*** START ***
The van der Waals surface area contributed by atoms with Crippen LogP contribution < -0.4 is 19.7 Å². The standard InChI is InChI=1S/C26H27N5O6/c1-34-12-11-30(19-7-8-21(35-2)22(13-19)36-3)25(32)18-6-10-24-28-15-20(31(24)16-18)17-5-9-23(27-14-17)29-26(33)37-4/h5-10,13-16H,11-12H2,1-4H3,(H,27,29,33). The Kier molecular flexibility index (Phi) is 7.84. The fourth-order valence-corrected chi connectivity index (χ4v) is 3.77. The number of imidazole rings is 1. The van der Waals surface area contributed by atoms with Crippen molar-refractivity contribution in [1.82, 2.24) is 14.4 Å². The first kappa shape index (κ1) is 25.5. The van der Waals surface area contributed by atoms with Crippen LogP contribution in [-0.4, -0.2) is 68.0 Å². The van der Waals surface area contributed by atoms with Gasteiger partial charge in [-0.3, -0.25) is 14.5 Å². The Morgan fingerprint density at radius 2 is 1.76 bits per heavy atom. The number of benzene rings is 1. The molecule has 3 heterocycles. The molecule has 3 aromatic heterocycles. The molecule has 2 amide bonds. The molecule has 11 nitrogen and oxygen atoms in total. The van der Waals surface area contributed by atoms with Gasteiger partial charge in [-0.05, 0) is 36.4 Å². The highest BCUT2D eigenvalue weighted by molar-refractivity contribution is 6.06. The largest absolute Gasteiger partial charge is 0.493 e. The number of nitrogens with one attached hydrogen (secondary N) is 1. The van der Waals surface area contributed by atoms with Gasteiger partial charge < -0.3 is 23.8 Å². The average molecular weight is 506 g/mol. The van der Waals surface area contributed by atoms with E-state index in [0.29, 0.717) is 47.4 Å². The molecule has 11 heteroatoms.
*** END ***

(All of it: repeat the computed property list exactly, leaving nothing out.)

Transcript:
The van der Waals surface area contributed by atoms with Crippen LogP contribution < -0.4 is 19.7 Å². The standard InChI is InChI=1S/C26H27N5O6/c1-34-12-11-30(19-7-8-21(35-2)22(13-19)36-3)25(32)18-6-10-24-28-15-20(31(24)16-18)17-5-9-23(27-14-17)29-26(33)37-4/h5-10,13-16H,11-12H2,1-4H3,(H,27,29,33). The Kier molecular flexibility index (Phi) is 7.84. The fourth-order valence-corrected chi connectivity index (χ4v) is 3.77. The number of imidazole rings is 1. The van der Waals surface area contributed by atoms with Crippen molar-refractivity contribution in [1.82, 2.24) is 14.4 Å². The first kappa shape index (κ1) is 25.5. The van der Waals surface area contributed by atoms with Crippen LogP contribution in [-0.4, -0.2) is 68.0 Å². The van der Waals surface area contributed by atoms with Gasteiger partial charge in [-0.3, -0.25) is 14.5 Å². The Morgan fingerprint density at radius 2 is 1.76 bits per heavy atom. The number of benzene rings is 1. The molecule has 3 heterocycles. The molecule has 3 aromatic heterocycles. The molecule has 2 amide bonds. The molecule has 11 nitrogen and oxygen atoms in total. The van der Waals surface area contributed by atoms with Gasteiger partial charge in [-0.05, 0) is 36.4 Å². The highest BCUT2D eigenvalue weighted by molar-refractivity contribution is 6.06. The largest absolute Gasteiger partial charge is 0.493 e. The number of nitrogens with one attached hydrogen (secondary N) is 1. The van der Waals surface area contributed by atoms with Gasteiger partial charge < -0.3 is 23.8 Å². The average molecular weight is 506 g/mol. The van der Waals surface area contributed by atoms with E-state index in [0.29, 0.717) is 47.4 Å². The molecule has 11 heteroatoms.